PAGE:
â€œThe Grill feels like a country club, and this feels like a cruise ship,â€? observed one of the diners in our party as we settled down to dinner at the Major Food Groupâ€™s latest Seagram Building production, the Pool. The cruise-ship analogy probably works best when you take all of the dining options in the grand, $32â€Żmillion complex into account (the Grill opened this spring, the Lobster Club mega sushi concept is slated to open this week), but my guest had a point.
Until recently, the consumption of animal guts was a guilty, off-the-menu pleasure, best done hidden from polite company. With the rise of the Nose-to-Tail Generation, however, those of us who enjoy consuming variety meats have never had it so good. Here are our absolute favorite places in the city for a bite of veal kidneys, scrambled cowâ€™s brains, and more.
â€œSo whereâ€™s my foie gras?â€? murmured the offal-loving guest to my left, as our little party of eaters processed the first wave of appetizers to descend on our crowded little table at John Fraserâ€™s new Bleecker Street brasserie, the Loyal. The dish in question is listed on the crowded, one-page menu as â€œHudson Valley Foie Gras: Root Vegetables and Bone Broth,â€?
Muck Rack makes it simple to find people, tweets, or articles that mention any name, keyword, company, hashtag etc. We've compiled this guide to help you make the most of your search.
Selecting a term
Start searching tweets, articles from media outlets, articles mentioned in tweets, journalists'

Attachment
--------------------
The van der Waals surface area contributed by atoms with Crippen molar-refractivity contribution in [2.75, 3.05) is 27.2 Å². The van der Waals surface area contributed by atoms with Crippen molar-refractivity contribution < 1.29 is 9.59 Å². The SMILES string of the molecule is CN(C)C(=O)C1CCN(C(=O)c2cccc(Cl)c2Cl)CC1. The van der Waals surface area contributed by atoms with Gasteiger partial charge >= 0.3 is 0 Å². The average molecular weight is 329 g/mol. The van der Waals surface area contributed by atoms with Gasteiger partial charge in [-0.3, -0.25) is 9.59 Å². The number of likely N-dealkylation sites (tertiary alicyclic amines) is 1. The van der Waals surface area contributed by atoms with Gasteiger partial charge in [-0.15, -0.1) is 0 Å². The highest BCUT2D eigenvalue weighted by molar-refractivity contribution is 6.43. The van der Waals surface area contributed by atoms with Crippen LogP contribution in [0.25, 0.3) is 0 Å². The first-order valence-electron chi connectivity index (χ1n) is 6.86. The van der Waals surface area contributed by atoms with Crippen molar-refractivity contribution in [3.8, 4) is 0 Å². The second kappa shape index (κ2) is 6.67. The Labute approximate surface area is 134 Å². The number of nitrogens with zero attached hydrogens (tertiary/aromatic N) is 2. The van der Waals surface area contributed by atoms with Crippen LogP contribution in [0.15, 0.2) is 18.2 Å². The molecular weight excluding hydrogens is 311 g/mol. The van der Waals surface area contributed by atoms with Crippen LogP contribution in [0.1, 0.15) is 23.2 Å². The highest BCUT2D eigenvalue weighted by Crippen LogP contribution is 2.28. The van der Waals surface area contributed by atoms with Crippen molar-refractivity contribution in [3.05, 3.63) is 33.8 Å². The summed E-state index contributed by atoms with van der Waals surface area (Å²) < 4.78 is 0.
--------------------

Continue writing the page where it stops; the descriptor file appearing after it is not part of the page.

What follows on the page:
names, titles and bios with some suggested searches:
Companies or Topics (e.g. iPhone, Microsoft)
Phrases (e.g. "cloud computing") — use quotes to keep the terms together
Twitter handles (e.g. @username) — returns those who have mentioned or replied to
Names (e.g. "David Pogue")
Hashtags (e.g. #sxsw, #london2012)
Bio details (e.g. vegan, Olympics, father)
Muck Rack's Advanced Search allows for many boolean operators.
Find results that mention multiple specified terms, use AND or
+. For example, ensure each result contains both Elon Musk and Mark Zuckerberg by
searching Musk AND Zuckerberg or Musk + Zuckerberg.
Use the operators OR or , to broaden your search when you'd like either of
multiple terms to appear in results. (This is the default behavior of our search when no operators
are used). For example, results will contain either cake or cookie by searching cake OR cookie or cake,cookie
Use NOT or - to subtract results from your search. For
example, searching Disney will yield results about the Walt Disney Company as well as Walt Disney
World Resort. To exclude mentions of Disney World, search for Disney -World or Disney
When using one of these operators with a phrase, enclose it in quotation marks. For example, you can
find results about smartphones excluding Apple's iPhone 4S by searching smartphone -"iPhone
Exact case matching or punctuation
If you're searching for a brand name or keyword that relies on specific punctuation marks or capitalization, you can
find results that match your exact query by adding matchcase: before the keyword you're searching for, like matchcase:E*TRADE .
Use parentheses to separate multiple
boolean phrases. For example, to find journalists talking about having fun in Disney World or
Disneyland, search for ("disney world" OR disneyland) AND fun.
An asterisk can be used to search for any variation of a root word truncated by the asterisk. For example, searching for admin* will return results for administrator, administration, administer, administered, etc.
A near operator is an AND operator where you can control the distance between the words. You can vary the distance the near operation uses by adding a forward slash and number (between 0-99) such as strawberries NEAR/10 "whipped cream", which means the strawberries must exist within 10 words of "whipped cream".